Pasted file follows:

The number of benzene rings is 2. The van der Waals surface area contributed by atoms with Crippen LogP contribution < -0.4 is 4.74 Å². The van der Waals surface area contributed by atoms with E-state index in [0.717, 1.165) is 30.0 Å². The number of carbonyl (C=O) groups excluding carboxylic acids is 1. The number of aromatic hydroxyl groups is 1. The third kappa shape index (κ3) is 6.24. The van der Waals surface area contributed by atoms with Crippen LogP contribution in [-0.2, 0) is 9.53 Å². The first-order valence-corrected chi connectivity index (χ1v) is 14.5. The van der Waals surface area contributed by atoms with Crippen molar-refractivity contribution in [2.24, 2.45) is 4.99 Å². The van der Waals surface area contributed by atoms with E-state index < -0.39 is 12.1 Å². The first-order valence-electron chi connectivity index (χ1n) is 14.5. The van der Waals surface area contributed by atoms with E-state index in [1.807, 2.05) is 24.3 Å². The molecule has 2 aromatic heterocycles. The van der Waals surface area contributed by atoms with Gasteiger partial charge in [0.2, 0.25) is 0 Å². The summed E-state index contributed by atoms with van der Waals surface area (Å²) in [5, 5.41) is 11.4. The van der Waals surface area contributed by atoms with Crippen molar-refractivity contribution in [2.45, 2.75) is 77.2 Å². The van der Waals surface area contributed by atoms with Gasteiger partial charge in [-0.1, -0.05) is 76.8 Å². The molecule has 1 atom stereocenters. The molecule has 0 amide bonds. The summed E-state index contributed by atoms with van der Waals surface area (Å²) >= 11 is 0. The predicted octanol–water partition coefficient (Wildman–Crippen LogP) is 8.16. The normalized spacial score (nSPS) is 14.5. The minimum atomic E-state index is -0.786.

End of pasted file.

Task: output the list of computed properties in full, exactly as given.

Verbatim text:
The number of benzene rings is 2. The van der Waals surface area contributed by atoms with Crippen LogP contribution < -0.4 is 4.74 Å². The van der Waals surface area contributed by atoms with E-state index in [0.717, 1.165) is 30.0 Å². The number of carbonyl (C=O) groups excluding carboxylic acids is 1. The number of aromatic hydroxyl groups is 1. The third kappa shape index (κ3) is 6.24. The van der Waals surface area contributed by atoms with Crippen LogP contribution in [-0.2, 0) is 9.53 Å². The first-order valence-corrected chi connectivity index (χ1v) is 14.5. The van der Waals surface area contributed by atoms with Crippen molar-refractivity contribution in [2.24, 2.45) is 4.99 Å². The van der Waals surface area contributed by atoms with E-state index < -0.39 is 12.1 Å². The first-order valence-electron chi connectivity index (χ1n) is 14.5. The van der Waals surface area contributed by atoms with E-state index in [1.807, 2.05) is 24.3 Å². The molecule has 2 aromatic heterocycles. The van der Waals surface area contributed by atoms with Gasteiger partial charge in [0.2, 0.25) is 0 Å². The summed E-state index contributed by atoms with van der Waals surface area (Å²) in [5, 5.41) is 11.4. The van der Waals surface area contributed by atoms with Crippen molar-refractivity contribution in [2.45, 2.75) is 77.2 Å². The van der Waals surface area contributed by atoms with Gasteiger partial charge in [-0.1, -0.05) is 76.8 Å². The molecule has 1 atom stereocenters. The molecule has 0 amide bonds. The summed E-state index contributed by atoms with van der Waals surface area (Å²) >= 11 is 0. The predicted octanol–water partition coefficient (Wildman–Crippen LogP) is 8.16. The normalized spacial score (nSPS) is 14.5. The minimum atomic E-state index is -0.786.